I’m in Iceland for the summer holidays. I know, right? It’s like every knitter’s dream come true. And it’s a dream even harder to believe when, by some excellent twist of fate, I happen to be staying in Reykjavik at Ragga Eiríksdóttir’s place, while (unfortunately for me) she herself is gallivanting abroad in Europe. You’ve probably heard of Ragga. Living in an Icelandic knitter’s apartment (and not any knitter, at that!) is such a wonderful experience. The place is teeming with yarn-related books and magazines, woolen things, and yarn around every corner. Most inspiring.
Of course, with all the mind-numbing sight-seeing and the like, not much has been happening in the way of proper knitting. I’ve managed however to knit a few rows on my linen stitch scarf, as well as a few squares for my modular blanket.
In my trips around the island, I’ve been trying to keep my eyes peeled for anything that wanders off the beaten path of those colourful balls of Ístex lopi you can find by the hundreds in almost every shop here. (Don’t get me wrong: I love that kind of lopi, it’s just that it’s so easy – and cheap – to obtain in Paris anyway that I wouldn’t bother to buy it here.) What I’m looking for are the little special places where you can buy yarn that’s been produced, spun and/or dyed locally, by hand, in workshops. So far, I’ve found two of such places.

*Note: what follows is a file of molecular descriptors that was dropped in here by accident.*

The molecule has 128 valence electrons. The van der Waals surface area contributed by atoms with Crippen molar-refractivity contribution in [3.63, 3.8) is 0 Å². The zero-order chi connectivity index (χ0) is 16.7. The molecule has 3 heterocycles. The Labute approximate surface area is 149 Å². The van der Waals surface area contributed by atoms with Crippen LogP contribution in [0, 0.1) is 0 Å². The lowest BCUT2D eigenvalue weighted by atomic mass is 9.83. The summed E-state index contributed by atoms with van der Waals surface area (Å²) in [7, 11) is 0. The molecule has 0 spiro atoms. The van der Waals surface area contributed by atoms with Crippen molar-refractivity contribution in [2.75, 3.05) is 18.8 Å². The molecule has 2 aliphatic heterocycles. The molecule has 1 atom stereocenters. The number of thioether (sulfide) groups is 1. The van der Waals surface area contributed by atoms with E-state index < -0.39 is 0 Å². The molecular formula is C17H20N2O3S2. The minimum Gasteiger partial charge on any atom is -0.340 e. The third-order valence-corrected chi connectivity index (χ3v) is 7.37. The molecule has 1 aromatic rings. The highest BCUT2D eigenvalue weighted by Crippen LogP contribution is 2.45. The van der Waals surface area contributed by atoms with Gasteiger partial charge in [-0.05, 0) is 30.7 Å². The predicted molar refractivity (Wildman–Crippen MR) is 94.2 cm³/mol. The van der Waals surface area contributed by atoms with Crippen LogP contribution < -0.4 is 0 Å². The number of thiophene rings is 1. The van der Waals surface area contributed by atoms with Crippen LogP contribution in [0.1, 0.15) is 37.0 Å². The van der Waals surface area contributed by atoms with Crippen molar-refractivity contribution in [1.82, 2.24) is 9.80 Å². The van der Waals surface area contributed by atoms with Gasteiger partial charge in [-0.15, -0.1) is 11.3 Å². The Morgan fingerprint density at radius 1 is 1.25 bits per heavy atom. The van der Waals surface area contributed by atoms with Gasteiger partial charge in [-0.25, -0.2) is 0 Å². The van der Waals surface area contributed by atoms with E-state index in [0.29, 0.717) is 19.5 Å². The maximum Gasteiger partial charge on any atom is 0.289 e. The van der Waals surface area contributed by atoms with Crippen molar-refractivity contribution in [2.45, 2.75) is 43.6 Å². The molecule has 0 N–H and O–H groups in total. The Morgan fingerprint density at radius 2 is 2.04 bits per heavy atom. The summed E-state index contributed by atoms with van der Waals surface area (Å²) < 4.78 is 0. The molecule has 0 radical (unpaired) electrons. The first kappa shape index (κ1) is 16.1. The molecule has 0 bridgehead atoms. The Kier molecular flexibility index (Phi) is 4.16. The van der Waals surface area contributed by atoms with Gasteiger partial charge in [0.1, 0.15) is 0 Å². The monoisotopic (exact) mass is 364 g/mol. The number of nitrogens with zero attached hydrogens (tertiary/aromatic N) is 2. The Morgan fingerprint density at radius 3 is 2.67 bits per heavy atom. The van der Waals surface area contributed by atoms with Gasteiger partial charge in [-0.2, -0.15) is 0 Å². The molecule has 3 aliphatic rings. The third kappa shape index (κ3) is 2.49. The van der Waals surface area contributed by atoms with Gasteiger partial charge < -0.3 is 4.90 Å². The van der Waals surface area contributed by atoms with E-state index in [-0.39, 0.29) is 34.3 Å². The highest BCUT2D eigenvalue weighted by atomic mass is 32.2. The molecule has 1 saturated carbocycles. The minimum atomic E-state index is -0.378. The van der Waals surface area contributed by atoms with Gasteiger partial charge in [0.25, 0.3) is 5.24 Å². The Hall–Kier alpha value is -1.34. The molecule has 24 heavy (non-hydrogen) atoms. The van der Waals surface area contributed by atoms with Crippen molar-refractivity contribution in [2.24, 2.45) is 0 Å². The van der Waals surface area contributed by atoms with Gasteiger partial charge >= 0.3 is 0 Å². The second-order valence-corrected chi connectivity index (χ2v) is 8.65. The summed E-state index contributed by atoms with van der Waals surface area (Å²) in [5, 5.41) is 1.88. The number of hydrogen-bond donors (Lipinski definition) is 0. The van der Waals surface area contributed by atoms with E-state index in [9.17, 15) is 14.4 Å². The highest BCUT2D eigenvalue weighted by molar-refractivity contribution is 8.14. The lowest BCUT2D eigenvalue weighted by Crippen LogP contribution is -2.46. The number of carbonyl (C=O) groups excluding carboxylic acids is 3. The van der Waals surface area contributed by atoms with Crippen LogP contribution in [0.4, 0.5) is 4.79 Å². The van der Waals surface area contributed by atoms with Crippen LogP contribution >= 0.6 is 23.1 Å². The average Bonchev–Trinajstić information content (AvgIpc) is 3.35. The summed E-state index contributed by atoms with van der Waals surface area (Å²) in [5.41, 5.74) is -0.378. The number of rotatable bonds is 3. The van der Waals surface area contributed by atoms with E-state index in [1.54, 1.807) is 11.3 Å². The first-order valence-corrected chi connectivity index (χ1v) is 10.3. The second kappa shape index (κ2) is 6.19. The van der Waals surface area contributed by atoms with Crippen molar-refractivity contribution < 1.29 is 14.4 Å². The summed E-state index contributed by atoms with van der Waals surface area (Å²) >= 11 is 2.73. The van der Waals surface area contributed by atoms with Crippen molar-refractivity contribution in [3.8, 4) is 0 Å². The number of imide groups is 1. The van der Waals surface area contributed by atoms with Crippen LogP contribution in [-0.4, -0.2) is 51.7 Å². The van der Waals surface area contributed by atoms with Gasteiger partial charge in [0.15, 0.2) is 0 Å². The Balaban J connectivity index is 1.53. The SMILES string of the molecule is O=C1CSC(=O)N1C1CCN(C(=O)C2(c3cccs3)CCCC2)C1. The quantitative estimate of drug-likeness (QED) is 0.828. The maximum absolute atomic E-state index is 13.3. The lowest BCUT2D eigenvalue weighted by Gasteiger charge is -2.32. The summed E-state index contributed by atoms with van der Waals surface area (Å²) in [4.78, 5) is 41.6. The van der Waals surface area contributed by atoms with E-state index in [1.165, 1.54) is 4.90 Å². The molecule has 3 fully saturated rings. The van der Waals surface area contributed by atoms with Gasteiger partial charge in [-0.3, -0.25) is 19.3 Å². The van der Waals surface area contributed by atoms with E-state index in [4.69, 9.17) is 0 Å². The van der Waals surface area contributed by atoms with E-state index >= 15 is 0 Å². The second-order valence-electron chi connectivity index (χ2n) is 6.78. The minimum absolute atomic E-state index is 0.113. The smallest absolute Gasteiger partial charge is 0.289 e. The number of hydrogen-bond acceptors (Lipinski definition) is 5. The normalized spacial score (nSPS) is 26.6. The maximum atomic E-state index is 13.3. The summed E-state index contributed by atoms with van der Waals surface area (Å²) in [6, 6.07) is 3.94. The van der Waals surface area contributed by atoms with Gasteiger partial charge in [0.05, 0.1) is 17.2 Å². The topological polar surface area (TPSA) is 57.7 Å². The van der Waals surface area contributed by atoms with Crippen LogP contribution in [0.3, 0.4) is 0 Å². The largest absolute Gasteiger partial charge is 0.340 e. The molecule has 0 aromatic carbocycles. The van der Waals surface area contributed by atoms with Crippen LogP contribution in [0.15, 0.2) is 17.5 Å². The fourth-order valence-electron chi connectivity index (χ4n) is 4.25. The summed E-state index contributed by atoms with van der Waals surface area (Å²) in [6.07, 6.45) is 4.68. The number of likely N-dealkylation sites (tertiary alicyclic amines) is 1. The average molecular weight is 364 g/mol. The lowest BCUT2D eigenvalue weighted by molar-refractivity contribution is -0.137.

At the Þingborg wool centre near Selfoss, I bought some einband and some nice unspun lopi, in natural colours (the wonderful, warm scent of lanolin still clings to them), along with a little skein of two-ply spun yarn dyed with indigo and a local plant called ramfang.
In Hvanneyri, near Borgarnes, at the Ullarselið, I found more colourful yarn (as you can see from the first picture): einband, léttlopi and handspun, dyed with plants such as lupinus, rhubarb or parmelia lichen. Oh, and I indulged myself with two small skeins of Icelandic angora.
I feel very special about all these findings. Maybe there are more to come. Hopefully, for my wallet’s sake, not too many more!